The eBearing News
January 20, 2004
Federal-Mogul and Honeywell End
Bendix Acquisition Talks
copyright © 2004 eBearing Inc.
Federal-Mogul Corporation (USA) and Honeywell International Inc. (USA) have abandoned F-M's highly
controversial proposed acquisition of Honeywell's Bendix brake parts division. Neither company would
comment directly on the reasons behind the deal's collapse, two months after the final drop-dead date.
With its auto parts businesses in trouble and overwhelmed by asbestos liability claims, Federal-Mogul
filed for Chapter 11 bankruptcy protection in October 2001. After a number of aborted reorganization
plans, the company now says it expects to exit Chapter 11 in mid-2004.
Key among the provisions for exiting bankruptcy is the ownership. Exiting bankruptcy, 50.1% of the
company's equity will be held by a trust to benefit asbestos claimants, while 49.9% will be held
by secured creditors.
Announced in January 2003, the Bendix deal originally had a November 15, 2003 drop-dead date.
In mid-December 2003, Honeywell's CEO said the deal was still very much alive and that the
companies hoped to have it completed shortly.
article: Federal-Mogul creditor agreement, will acquire Bendix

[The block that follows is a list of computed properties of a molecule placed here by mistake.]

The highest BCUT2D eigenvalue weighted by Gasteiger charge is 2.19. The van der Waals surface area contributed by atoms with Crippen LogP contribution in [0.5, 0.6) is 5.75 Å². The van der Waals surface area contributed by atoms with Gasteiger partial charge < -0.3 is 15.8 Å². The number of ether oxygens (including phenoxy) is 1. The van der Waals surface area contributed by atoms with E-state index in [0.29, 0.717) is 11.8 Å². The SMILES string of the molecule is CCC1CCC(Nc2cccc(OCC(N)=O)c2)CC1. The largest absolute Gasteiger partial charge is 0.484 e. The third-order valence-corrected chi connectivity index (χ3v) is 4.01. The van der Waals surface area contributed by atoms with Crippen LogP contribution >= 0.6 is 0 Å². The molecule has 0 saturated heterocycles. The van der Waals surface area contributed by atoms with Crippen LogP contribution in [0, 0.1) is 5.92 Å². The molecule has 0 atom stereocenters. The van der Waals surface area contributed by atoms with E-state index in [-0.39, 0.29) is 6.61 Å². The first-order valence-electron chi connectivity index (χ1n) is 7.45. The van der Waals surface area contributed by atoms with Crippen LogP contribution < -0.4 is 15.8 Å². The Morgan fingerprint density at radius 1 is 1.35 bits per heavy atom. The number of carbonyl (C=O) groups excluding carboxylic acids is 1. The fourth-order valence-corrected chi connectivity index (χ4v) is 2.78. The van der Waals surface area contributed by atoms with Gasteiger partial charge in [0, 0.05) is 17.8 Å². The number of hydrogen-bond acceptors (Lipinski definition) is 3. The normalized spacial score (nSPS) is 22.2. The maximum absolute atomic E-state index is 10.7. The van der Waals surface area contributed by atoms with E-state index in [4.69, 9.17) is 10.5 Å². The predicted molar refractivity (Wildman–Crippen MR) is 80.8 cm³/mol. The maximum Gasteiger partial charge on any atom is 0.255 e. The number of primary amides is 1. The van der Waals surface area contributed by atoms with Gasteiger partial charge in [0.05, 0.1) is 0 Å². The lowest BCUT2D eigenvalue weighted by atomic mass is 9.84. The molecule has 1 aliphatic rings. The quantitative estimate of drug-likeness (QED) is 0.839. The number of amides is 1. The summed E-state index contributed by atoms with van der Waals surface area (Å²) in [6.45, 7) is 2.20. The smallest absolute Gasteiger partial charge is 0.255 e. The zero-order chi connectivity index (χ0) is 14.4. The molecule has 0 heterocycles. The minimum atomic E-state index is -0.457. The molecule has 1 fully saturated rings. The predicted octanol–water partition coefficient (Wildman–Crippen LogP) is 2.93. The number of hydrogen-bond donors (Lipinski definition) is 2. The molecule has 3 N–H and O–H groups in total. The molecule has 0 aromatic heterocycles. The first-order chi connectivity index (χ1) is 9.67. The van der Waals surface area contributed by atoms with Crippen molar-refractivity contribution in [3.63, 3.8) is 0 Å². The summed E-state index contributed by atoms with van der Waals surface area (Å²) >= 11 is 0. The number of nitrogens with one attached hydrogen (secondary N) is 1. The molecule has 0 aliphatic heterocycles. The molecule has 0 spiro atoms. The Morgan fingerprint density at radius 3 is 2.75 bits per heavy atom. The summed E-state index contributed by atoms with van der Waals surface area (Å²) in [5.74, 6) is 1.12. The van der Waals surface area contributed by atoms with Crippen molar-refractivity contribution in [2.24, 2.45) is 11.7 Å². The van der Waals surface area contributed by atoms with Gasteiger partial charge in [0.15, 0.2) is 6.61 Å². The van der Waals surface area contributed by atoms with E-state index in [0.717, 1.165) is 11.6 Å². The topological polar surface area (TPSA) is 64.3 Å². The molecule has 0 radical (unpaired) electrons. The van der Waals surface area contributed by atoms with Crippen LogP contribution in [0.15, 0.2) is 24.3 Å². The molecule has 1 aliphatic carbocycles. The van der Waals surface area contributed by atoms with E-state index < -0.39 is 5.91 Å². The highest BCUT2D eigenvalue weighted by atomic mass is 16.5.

In bankruptcy, F-M has been advised by an arm of Rothschild Inc., a U.S. investment bank famous for its
"aggressive interpretation" of bankruptcy law.
Termed "breathtaking in its audacity" by some and "inspired" by others, the proposal was that F-M
would acquire Bendix from Honeywell for free, taking the business and its associated asbestos liability insurance.
Honeywell would finally be rid of Bendix, a division it had long tried to divest, and Federal-Mogul would
gain another related product line to bolster its post-bankruptcy business operations.
"We started looking for companies that could contribute to the reorganized
Federal-Mogul within the context of the deal," Rothschild Managing Director Todd Snyder told CFO magazine
in mid-2003. "We came to the conclusion
that what we had to offer other asbestos defendants that they potentially lacked was
the Section 524(g) release." Because of Federal-Mogul's already-high asbestos liabilities,
adding more didn't "alter the calculus of the deal all that much," he said.
Section 524(g) of the bankruptcy code has been used to shield parents from the liability of the debtor
during the debtor's Chapter 11 reorganization litigation.
F-M and Rothschild found their answer in Bendix. Honeywell's efforts to sell off Bendix
had been thwarted by its unknowably huge burden of asbestos liabilities -- Bendix reportedly faces
at least 71,000 asbestos claims, potentially totaling over USD $2 billion. In 2003 alone, Honeywell paid out
$580 million for Bendix claims. Yet the Bendix product lines would fit well into Federal-Mogul's
post-bankruptcy business plans, and Bendix had recently proved it could still operate profitably.
If Honeywell could divest Bendix, its asbestos liabilities and related insurance to Federal-Mogul,
F-M and Bendix asbestos claims would be pooled. Exiting bankruptcy, all of the asbestos
liabilities would be stripped away into Federal-Mogul's asbestos payout trust.
Earlier, Honeywell attempted to have F-M's bankruptcy court include Bendix Division asbestos suits but was rejected,